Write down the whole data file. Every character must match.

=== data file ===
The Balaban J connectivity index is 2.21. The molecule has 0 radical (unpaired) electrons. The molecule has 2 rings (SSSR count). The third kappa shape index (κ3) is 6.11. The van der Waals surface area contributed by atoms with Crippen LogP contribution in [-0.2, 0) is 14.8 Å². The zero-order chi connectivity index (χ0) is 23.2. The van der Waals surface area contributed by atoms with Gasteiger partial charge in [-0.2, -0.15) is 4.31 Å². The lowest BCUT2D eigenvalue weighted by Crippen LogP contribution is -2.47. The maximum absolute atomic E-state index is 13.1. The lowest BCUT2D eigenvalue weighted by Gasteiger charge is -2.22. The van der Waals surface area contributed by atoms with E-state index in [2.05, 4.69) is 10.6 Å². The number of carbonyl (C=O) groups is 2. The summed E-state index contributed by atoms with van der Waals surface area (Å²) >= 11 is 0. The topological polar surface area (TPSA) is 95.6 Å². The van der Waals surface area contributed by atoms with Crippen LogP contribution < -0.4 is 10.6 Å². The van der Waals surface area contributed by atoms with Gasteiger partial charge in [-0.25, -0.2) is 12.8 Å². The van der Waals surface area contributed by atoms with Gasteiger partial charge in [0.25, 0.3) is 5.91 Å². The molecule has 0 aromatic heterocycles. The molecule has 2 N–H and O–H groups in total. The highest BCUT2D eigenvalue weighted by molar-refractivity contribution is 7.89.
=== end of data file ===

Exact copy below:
The Balaban J connectivity index is 2.21. The molecule has 0 radical (unpaired) electrons. The molecule has 2 rings (SSSR count). The third kappa shape index (κ3) is 6.11. The van der Waals surface area contributed by atoms with Crippen LogP contribution in [-0.2, 0) is 14.8 Å². The zero-order chi connectivity index (χ0) is 23.2. The van der Waals surface area contributed by atoms with Gasteiger partial charge in [-0.2, -0.15) is 4.31 Å². The lowest BCUT2D eigenvalue weighted by Crippen LogP contribution is -2.47. The maximum absolute atomic E-state index is 13.1. The lowest BCUT2D eigenvalue weighted by Gasteiger charge is -2.22. The van der Waals surface area contributed by atoms with E-state index in [2.05, 4.69) is 10.6 Å². The number of carbonyl (C=O) groups is 2. The summed E-state index contributed by atoms with van der Waals surface area (Å²) >= 11 is 0. The topological polar surface area (TPSA) is 95.6 Å². The van der Waals surface area contributed by atoms with Crippen LogP contribution < -0.4 is 10.6 Å². The van der Waals surface area contributed by atoms with Gasteiger partial charge in [-0.25, -0.2) is 12.8 Å². The van der Waals surface area contributed by atoms with Gasteiger partial charge in [0.25, 0.3) is 5.91 Å². The molecule has 0 aromatic heterocycles. The molecule has 2 N–H and O–H groups in total. The highest BCUT2D eigenvalue weighted by molar-refractivity contribution is 7.89.